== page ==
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The main constituents of raw honey are the carbohydrates glucose and fructose which make up 95% of raw honey’s dry weight. These sugars are the main taste-building compounds. Generally raw honey with higher fructose content is sweeter compared to honey with higher glucose content. In the process of digestion after honey intake, these principal carbohydrates are quickly transported into the blood and can be utilized by the body for its energy requirements. A daily dose of 20 g of honey will cover about 3% of the required daily energy.
Beyond carbohydrates, raw honey contains many other compounds including proteins which make up about 0.5% of honey. These proteins are mainly enzymes and free amino acids. The three main enzymes are amylase which breaks down starch into smaller sugar units, invertase which converts sucrose into fructose and glucose, and glucose oxidase which produces hydrogen peroxide important in raw honey’s anti-inflammatory effects. The smell of honey depends on the quantity and type of amino acids.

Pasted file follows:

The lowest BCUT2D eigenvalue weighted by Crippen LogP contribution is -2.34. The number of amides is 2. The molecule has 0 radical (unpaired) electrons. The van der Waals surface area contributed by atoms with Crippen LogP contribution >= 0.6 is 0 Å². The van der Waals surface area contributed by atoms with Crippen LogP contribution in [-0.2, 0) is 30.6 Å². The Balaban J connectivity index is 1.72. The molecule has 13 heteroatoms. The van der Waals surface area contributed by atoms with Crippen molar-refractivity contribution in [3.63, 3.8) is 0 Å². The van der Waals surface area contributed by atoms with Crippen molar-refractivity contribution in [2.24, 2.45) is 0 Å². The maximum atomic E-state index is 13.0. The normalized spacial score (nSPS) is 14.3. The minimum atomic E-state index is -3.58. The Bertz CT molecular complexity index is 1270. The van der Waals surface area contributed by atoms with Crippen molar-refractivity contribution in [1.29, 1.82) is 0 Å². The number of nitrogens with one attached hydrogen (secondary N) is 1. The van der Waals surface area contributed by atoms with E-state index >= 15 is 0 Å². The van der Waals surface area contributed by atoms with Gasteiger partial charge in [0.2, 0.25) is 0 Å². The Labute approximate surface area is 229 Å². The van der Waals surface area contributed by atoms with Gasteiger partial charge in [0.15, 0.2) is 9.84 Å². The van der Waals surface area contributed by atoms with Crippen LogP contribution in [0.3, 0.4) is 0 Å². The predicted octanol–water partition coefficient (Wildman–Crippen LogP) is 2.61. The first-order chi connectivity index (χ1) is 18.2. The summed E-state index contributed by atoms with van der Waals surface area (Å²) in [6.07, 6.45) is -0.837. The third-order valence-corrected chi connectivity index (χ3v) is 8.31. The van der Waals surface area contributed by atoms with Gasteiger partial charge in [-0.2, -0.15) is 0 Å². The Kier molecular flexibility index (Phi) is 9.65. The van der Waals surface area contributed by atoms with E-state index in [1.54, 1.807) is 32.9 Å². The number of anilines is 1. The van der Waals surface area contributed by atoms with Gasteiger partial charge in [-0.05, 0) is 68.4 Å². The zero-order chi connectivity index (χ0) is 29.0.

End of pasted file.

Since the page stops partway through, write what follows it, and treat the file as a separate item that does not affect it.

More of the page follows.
It should be noted that the composition of raw honey varies greatly depending on the flower's origin. Minerals & vitamins are one example of variation depending on the flower source. From a nutritional point of view the minerals chromium, manganese and selenium are important, especially for 1 to 15-year-old children. The elements sulfur, boron, cobalt, fluoride, iodide, molybdenum, and silicon can be important in human nutrition although there is no recommended daily intake proposed for these elements. Vitamins found in honey include Vit K, Vit B1, B2, B6, B5, C, and Niacin.
Raw Honey also contains choline and acetylcholine. Choline is essential for cardiovascular and brain function as well as for cellular membrane composition and repair whereas acetylcholine is an important neurotransmitter in the brain.
Polyphenols are a group of compounds that contribute to the appearance and functional properties of honey. Polyphenols are mainly flavonoids (quercetin, luteolin, kaempferol..etc) and these compounds are well known to have antioxidant properties.